When last we met we talked about Using custom templates to add pages to WP that don't necessarily call for posts or categories, etc. Today we continue our exploration of custom templates by looking at another little known power hidden within the theme system: Per Category templates.
Deep within the recesses of the WordPress code base lies dormant the power to create custom templates for each of your categories, what is even more astounding is how easy it is to pull off. This sleeping giant merely awaits the correct file names and it will wake unleashing untold shininess and spiffiness upon your visitors heads!
It should be said that this isn't a feature that we are all going to want to run out and use, but I think that for a select few this will be a a breath of fresh air, not to mention a solution to many frustrations.
When you get down to brass tacks, this is a profoundly easy feature to exploit. All you need to know is the number of each category and you know, what you want each one to look like. So lets look at how I am using this feature here on Sillyness.
I am a big believer in giving information to the user that is both contextually correct and also useful. A prime opportunity for this is when a reader is browsing your category pages.
Here on Sillyness where appropriate you will find in the left aligned column a list of "other resources" specific to the category you are browsing. Two prime examples are the Tutorial and Web Standards categories. On each one you will find links to offsite resources.
Now this is a very limited example of per category templates. If you wanted you could change every aspect of the way the page is displayed, load alternate style-sheets anything... the sky is the limit. But think before you go crazy people.
So what does one need to do to tap into the power of per category templates? Glad you asked!
After the previous discussion, creating these templates will be a piece of cake. First of all lets start off by making sure we actually have a
category.php file to begin with. I find it very helpful to have a good layout with which to browse categories, and you readers will too.
So let's say we are all brilliant and already have a category template file, we need to open that puppy up in an editor and decide what we want to customize for lets say... the gorilla category. Heh, gorillas are funny.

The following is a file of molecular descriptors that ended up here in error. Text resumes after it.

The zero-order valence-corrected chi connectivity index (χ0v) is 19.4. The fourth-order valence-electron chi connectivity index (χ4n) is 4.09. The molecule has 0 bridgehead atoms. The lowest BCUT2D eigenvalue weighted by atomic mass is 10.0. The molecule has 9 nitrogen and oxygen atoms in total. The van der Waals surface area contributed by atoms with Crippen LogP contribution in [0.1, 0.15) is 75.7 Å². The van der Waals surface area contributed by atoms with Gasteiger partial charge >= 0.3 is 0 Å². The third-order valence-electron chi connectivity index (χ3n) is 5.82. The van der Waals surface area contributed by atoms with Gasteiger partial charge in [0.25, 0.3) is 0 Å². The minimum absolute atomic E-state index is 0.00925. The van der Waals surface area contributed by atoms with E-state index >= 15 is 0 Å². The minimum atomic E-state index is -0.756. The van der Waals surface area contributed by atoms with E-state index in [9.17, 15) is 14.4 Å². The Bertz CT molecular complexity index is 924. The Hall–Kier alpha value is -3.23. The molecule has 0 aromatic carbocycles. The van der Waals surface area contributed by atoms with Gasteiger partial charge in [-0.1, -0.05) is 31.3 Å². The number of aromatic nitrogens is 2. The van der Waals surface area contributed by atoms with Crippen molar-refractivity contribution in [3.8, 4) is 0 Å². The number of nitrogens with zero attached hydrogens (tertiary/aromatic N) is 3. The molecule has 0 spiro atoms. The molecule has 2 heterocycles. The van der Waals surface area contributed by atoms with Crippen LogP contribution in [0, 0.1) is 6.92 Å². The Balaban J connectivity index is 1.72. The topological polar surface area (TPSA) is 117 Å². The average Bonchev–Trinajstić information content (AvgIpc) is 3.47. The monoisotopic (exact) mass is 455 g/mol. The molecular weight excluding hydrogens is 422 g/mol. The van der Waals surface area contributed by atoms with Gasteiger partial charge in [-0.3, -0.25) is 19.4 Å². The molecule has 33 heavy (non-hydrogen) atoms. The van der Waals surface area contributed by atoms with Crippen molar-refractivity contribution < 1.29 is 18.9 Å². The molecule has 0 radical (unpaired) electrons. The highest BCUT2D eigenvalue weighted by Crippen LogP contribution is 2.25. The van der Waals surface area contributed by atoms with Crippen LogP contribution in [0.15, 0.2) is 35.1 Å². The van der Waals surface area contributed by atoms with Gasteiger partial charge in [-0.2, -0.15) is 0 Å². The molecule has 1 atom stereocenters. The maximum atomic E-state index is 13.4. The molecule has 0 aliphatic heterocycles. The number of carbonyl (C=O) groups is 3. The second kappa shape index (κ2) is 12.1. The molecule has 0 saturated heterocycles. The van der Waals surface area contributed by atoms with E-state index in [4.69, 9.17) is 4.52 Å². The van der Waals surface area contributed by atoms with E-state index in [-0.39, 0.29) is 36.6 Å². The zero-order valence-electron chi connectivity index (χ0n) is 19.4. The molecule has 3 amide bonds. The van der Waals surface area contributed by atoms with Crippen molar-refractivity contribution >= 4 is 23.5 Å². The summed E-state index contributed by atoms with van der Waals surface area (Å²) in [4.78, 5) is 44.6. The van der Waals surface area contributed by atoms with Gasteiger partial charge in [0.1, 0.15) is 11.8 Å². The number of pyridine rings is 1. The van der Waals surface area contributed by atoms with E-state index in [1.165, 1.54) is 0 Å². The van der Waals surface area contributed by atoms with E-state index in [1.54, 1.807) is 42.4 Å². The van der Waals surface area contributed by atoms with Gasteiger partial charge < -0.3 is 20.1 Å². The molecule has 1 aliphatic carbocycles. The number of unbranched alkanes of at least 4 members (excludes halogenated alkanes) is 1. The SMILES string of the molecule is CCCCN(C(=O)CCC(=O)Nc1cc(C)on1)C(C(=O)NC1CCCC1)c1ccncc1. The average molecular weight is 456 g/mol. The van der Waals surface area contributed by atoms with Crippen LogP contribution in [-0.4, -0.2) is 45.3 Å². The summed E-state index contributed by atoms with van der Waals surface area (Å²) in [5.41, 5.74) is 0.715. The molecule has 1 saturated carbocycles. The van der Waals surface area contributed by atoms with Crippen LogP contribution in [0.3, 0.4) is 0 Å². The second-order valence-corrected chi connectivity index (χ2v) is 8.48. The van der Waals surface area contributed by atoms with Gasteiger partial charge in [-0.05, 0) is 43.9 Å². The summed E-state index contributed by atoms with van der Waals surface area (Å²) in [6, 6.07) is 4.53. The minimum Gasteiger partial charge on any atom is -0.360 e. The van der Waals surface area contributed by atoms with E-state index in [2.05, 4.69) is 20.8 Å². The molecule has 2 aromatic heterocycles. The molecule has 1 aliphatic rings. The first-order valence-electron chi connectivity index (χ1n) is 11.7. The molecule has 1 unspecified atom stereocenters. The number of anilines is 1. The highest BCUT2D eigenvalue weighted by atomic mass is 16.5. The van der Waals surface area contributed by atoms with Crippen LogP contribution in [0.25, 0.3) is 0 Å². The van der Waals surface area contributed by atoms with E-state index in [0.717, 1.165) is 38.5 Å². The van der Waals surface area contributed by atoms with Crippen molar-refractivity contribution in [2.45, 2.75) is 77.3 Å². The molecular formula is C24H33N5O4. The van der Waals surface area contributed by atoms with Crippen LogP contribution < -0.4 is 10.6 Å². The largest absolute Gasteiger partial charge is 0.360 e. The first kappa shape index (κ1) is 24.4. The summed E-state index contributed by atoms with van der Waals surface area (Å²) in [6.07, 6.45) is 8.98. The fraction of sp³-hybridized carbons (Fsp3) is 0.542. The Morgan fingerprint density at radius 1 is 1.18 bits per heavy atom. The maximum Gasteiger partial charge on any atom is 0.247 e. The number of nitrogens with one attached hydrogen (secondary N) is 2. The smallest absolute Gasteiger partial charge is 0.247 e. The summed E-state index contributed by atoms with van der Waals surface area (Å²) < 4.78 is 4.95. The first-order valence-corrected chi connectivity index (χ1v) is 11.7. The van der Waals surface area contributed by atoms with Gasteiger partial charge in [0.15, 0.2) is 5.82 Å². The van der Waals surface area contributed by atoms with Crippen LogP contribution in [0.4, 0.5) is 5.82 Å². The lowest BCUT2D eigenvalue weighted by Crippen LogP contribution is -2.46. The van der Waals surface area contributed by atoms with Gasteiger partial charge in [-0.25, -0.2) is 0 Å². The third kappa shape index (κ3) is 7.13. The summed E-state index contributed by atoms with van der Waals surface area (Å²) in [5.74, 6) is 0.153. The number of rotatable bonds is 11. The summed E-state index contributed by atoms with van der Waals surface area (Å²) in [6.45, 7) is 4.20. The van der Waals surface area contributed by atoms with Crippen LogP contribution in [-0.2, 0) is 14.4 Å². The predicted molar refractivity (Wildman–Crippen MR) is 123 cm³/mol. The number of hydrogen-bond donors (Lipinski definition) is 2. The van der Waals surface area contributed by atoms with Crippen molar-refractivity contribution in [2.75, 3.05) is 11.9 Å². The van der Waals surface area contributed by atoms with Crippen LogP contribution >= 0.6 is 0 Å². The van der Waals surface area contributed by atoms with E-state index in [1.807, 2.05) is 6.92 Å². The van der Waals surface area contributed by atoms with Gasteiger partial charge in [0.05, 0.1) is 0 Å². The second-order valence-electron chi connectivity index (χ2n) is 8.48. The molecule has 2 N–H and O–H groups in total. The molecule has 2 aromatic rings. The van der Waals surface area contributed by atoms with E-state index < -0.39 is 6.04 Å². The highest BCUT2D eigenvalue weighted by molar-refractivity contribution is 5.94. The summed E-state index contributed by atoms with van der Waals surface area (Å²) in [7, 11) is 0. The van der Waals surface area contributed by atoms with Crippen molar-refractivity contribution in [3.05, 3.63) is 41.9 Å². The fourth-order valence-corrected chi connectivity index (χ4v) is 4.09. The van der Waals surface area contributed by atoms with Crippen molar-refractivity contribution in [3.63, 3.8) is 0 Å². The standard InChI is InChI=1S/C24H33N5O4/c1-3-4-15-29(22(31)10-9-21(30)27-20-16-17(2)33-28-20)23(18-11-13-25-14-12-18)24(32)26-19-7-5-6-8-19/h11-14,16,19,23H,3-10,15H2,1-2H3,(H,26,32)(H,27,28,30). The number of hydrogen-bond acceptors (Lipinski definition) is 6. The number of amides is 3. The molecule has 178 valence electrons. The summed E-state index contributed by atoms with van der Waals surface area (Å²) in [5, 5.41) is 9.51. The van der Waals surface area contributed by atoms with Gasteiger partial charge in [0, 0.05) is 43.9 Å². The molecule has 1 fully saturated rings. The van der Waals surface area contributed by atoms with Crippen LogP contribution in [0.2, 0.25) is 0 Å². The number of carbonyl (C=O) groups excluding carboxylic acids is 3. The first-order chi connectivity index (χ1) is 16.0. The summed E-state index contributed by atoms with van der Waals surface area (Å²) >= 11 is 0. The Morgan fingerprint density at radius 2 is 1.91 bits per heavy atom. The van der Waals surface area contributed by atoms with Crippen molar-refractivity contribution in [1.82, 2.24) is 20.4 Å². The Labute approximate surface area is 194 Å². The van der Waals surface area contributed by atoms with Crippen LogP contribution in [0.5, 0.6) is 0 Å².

Okay so we are going to create a template for our gorillas category (cat number 18).. okay? Good. So I think we need to have some links to gorilla resources on the net offered to our visitors while they are in our gorilla category listing, don't you?
So lets get to tinkering , first we throw out an oldy but a goody:
<?php require('./wp-blog-header.php'); /* Template Name: Gorilla Category Template Description: A template for the Gorilla Category. */ ?>
Next we call for our header.php file and start adding our context specific info:
<?php get_header(); ?> <div class="main">
Now usually we would want to just call
<?php get_sidebar(); ?> and include the template file sidebar.php, but we are wanting to add that context info and the menu is the best place for it. So we will be hardcoding this bit on each template.
<div class="menu"> <ol> <li> <a href="http://gorilla.com" title="gorillas">gorilla.com</a> </li> <li> <a href="http://jungle.com" title="Home of gorillas">Jungle.com</a> </li> <li> <a href="http://kong.com" title="really big gorilla">Kong.com</a> </li> </ol> </div>
Then we go on and throw out the template tags that tell WordPress how we want to display our listing on the category page:
< div class="main"> <?php if (have_posts()) : while (have_posts()) : the_post(); ?> <h4> <?php the_time('') ?> </4> <h1> <a href="<?php echo the_permalink(); ?>"> <?php the_title(); ?></a> </h1> <h3> <?php the_category(' ,'); ?> </h3> <?php the_excerpt(); ?> <?php endwhile; else: ?> <p> <?php _e('Sorry, no posts matched your criteria.'); ?> </p> <?php endif; ?> <div class="right2"> <?php posts_nav_link('','','Next Page »') ?> <br /> <?php posts_nav_link('','« Previous Page','') ?> </div>
And finally we close with the footer call:
<?php get_footer(); ?>
Okay, so now we have created a template for our gorilla category, complete with spiffy links about gorillas for our readers. Now we are ready to save this bad-boy, but how does WP know to use this when gorilla is called?
Now it is time to do something with that category number we found. All you need to do is save this file as category-n.php where n is the number of your category. So since gorilla is cat number 18 we would save this file as
category-18.php and upload it to our
Easy-peasy as they say. Believe it or not, that is all there is to it. The next time you load the gorilla category you should see the template we just created.
Well that's it for this installment of the series. I hope you have had as much fun as I have. If you have any questions, leave them here in the comments and I will do my best to answer them.
This is Sillyness Spelled Wrong Intentionally. Going strong for 11 years, 3 days and 12 hours